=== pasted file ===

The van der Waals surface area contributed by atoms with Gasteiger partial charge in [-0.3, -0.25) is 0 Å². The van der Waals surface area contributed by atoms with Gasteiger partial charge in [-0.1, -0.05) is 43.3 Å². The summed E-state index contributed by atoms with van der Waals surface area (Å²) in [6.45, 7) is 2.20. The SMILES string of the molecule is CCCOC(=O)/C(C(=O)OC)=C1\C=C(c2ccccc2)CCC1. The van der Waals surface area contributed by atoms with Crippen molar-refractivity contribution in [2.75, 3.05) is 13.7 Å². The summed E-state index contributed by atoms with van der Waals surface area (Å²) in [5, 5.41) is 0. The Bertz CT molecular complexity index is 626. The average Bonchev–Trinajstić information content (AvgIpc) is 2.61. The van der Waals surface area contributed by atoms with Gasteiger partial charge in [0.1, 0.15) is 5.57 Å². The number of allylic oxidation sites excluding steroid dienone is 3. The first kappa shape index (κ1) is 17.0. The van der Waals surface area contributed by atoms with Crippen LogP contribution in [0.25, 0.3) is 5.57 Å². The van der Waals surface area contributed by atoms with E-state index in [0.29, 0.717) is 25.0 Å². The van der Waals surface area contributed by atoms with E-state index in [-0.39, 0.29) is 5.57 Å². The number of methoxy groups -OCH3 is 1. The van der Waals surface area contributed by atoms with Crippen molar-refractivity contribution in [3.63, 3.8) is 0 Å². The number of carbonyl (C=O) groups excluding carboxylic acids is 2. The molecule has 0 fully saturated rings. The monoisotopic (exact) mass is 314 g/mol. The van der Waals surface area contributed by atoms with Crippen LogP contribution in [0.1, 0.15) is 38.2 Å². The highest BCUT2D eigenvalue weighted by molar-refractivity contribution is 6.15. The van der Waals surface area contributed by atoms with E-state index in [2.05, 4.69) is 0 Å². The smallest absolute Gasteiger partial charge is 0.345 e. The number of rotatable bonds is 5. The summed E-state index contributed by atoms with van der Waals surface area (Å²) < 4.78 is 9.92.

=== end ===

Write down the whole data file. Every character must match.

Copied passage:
The van der Waals surface area contributed by atoms with Gasteiger partial charge in [-0.3, -0.25) is 0 Å². The van der Waals surface area contributed by atoms with Gasteiger partial charge in [-0.1, -0.05) is 43.3 Å². The summed E-state index contributed by atoms with van der Waals surface area (Å²) in [6.45, 7) is 2.20. The SMILES string of the molecule is CCCOC(=O)/C(C(=O)OC)=C1\C=C(c2ccccc2)CCC1. The van der Waals surface area contributed by atoms with Crippen molar-refractivity contribution in [2.75, 3.05) is 13.7 Å². The summed E-state index contributed by atoms with van der Waals surface area (Å²) in [5, 5.41) is 0. The Bertz CT molecular complexity index is 626. The average Bonchev–Trinajstić information content (AvgIpc) is 2.61. The van der Waals surface area contributed by atoms with Gasteiger partial charge in [0.1, 0.15) is 5.57 Å². The number of allylic oxidation sites excluding steroid dienone is 3. The first kappa shape index (κ1) is 17.0. The van der Waals surface area contributed by atoms with Crippen LogP contribution in [0.25, 0.3) is 5.57 Å². The van der Waals surface area contributed by atoms with E-state index in [0.29, 0.717) is 25.0 Å². The van der Waals surface area contributed by atoms with E-state index in [-0.39, 0.29) is 5.57 Å². The number of methoxy groups -OCH3 is 1. The van der Waals surface area contributed by atoms with Crippen molar-refractivity contribution in [3.63, 3.8) is 0 Å². The number of carbonyl (C=O) groups excluding carboxylic acids is 2. The molecule has 0 fully saturated rings. The monoisotopic (exact) mass is 314 g/mol. The van der Waals surface area contributed by atoms with Crippen LogP contribution in [0.1, 0.15) is 38.2 Å². The highest BCUT2D eigenvalue weighted by molar-refractivity contribution is 6.15. The van der Waals surface area contributed by atoms with E-state index in [2.05, 4.69) is 0 Å². The smallest absolute Gasteiger partial charge is 0.345 e. The number of rotatable bonds is 5. The summed E-state index contributed by atoms with van der Waals surface area (Å²) < 4.78 is 9.92.